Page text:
PROPOSED new legislation to regulate the keeping of
dangerous wild animals in Northern Ireland does not go far enough to protect the
public, it was claimed today.
The Dangerous Wild Animals (NI) Order 2004, which is currently going through a consultation process, is aiming to introduce new laws to protect the public and safeguard the welfare of wild animals.
At present no legislation exists to prevent anyone from keeping exotic pets in Ulster and USPCA shelters are now home to tigers, lions and wolves rescued from unsuitable living condition.
However, the proposals that will make it illegal for anyone to own wild animals without a licence and give the Department of Agriculture powers of entry and inspection to premises where exotic animals are kept does not extend to circuses in Northern Ireland.
Former Assembly member for East Londonderry David McClarty believes circuses must be made to follow the same new laws in the interests of public safety.
"Zoos are subject to recent legislation regarding wild animals. However, at this stage no specific controls are in place to control dangerous wild animals in circuses.
"We are leaving ourselves open to problems with circuses with dangerous animals travelling freely through Ulster towns which may be kept in poor or unsecured conditions.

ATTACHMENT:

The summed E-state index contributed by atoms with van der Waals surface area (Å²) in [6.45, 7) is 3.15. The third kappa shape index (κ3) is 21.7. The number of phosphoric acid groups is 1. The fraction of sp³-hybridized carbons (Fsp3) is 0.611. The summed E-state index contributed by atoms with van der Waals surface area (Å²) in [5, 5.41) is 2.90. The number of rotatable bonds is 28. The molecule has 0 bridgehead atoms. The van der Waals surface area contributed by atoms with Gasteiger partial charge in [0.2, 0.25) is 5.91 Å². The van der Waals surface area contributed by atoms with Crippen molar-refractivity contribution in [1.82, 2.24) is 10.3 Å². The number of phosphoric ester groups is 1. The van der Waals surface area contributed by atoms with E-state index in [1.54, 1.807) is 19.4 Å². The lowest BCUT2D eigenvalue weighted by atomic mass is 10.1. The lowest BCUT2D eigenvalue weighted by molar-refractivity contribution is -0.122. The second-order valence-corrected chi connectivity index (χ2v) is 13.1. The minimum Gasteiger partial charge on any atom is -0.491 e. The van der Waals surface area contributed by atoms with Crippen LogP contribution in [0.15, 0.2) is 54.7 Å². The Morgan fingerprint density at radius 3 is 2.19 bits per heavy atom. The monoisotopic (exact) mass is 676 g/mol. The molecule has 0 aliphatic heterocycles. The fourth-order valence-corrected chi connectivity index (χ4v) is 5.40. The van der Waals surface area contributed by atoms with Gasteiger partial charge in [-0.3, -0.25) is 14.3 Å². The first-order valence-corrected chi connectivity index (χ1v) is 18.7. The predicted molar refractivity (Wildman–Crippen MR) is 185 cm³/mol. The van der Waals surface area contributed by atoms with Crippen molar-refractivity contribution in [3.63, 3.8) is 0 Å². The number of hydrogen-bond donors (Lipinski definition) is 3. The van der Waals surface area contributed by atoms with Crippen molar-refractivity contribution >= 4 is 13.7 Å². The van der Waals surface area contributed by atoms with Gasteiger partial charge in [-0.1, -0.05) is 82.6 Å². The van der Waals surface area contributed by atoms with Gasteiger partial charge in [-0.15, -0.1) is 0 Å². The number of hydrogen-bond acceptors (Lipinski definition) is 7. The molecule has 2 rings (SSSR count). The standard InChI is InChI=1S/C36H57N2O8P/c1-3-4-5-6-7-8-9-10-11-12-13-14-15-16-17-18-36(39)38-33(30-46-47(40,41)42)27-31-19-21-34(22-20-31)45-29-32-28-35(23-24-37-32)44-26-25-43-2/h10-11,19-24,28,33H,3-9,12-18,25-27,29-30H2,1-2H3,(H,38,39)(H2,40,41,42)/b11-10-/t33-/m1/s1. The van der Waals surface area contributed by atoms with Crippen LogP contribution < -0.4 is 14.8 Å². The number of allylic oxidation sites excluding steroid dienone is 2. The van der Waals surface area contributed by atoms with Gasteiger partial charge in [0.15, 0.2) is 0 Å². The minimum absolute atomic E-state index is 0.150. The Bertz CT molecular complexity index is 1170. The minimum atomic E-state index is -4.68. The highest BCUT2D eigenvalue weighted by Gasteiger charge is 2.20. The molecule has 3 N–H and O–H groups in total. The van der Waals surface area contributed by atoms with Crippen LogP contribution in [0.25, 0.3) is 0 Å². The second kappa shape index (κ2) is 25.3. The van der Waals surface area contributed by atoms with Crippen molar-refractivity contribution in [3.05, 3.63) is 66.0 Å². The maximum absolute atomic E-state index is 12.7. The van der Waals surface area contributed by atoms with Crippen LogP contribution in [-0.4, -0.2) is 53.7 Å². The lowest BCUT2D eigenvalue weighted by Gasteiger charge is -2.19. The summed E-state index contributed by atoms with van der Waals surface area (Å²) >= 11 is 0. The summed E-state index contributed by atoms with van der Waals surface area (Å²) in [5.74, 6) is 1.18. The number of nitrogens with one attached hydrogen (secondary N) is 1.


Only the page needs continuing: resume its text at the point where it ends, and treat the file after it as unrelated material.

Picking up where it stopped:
"We do not want a repeat of the summer in north Antrim where considerable resources were spent attempting to catch an escaped puma and panther which were on the loose as a direct result of Northern Ireland having no legislation about the keeping of exotic pets."
The Government came under extreme pressure during the summer months to introduce legislation in Northern Ireland similar to the Dangerous Wild Animals Act in operation in Great Britain.
The release of two wild cats in the north Antrim countryside in August by a private owner who was unwilling to care for them sparked a huge six-week search by USPCA and PSNI officers.
Hundreds of police man-hours were taken up tracking the wild cats after carcasses of cattle were found in remote farmland.
Rural dwellers refused to let their children play outdoors for fear of a big cat attack after experts failed to catch the wild animals.
USPCA figures reveal that there are at least five other wild cats roaming the Ulster countryside and concerned Co Antrim farmers who lost livestock demanded that laws be put in place immediately to prevent further incidents.
|Return to index||Return to Scottish Big Cats||Return to Government Action|